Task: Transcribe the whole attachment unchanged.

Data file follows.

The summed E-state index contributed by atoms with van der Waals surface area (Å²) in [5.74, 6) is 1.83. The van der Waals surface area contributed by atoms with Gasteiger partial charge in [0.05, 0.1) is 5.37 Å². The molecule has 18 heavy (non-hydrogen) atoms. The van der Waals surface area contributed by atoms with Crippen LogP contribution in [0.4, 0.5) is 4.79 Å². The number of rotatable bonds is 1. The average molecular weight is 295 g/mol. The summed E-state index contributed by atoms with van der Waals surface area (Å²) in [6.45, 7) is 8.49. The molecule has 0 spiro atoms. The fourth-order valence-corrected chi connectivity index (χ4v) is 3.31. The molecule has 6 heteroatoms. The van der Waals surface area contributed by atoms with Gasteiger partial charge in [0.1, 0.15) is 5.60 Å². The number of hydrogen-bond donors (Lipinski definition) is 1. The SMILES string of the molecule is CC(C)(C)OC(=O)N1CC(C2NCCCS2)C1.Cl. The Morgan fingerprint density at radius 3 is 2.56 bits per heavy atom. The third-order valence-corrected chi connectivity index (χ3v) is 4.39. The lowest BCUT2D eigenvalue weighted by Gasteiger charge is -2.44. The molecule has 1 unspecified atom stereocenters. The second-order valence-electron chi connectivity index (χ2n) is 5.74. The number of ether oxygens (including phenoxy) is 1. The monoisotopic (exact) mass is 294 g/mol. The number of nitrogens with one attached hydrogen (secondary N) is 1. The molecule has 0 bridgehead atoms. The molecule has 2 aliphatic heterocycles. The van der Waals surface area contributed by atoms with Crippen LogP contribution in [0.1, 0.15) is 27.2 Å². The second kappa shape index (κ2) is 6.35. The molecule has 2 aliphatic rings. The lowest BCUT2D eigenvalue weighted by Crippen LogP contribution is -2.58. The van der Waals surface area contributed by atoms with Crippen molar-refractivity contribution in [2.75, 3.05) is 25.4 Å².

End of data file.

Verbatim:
The summed E-state index contributed by atoms with van der Waals surface area (Å²) in [5.74, 6) is 1.83. The van der Waals surface area contributed by atoms with Gasteiger partial charge in [0.05, 0.1) is 5.37 Å². The molecule has 18 heavy (non-hydrogen) atoms. The van der Waals surface area contributed by atoms with Crippen LogP contribution in [0.4, 0.5) is 4.79 Å². The number of rotatable bonds is 1. The average molecular weight is 295 g/mol. The summed E-state index contributed by atoms with van der Waals surface area (Å²) in [6.45, 7) is 8.49. The molecule has 0 spiro atoms. The fourth-order valence-corrected chi connectivity index (χ4v) is 3.31. The molecule has 6 heteroatoms. The van der Waals surface area contributed by atoms with Gasteiger partial charge in [0.1, 0.15) is 5.60 Å². The number of hydrogen-bond donors (Lipinski definition) is 1. The SMILES string of the molecule is CC(C)(C)OC(=O)N1CC(C2NCCCS2)C1.Cl. The Morgan fingerprint density at radius 3 is 2.56 bits per heavy atom. The third-order valence-corrected chi connectivity index (χ3v) is 4.39. The lowest BCUT2D eigenvalue weighted by Gasteiger charge is -2.44. The molecule has 1 unspecified atom stereocenters. The second-order valence-electron chi connectivity index (χ2n) is 5.74. The number of ether oxygens (including phenoxy) is 1. The monoisotopic (exact) mass is 294 g/mol. The number of nitrogens with one attached hydrogen (secondary N) is 1. The molecule has 0 bridgehead atoms. The molecule has 2 aliphatic heterocycles. The van der Waals surface area contributed by atoms with Crippen LogP contribution in [0.1, 0.15) is 27.2 Å². The second kappa shape index (κ2) is 6.35. The molecule has 2 aliphatic rings. The lowest BCUT2D eigenvalue weighted by Crippen LogP contribution is -2.58. The van der Waals surface area contributed by atoms with Crippen molar-refractivity contribution in [2.75, 3.05) is 25.4 Å².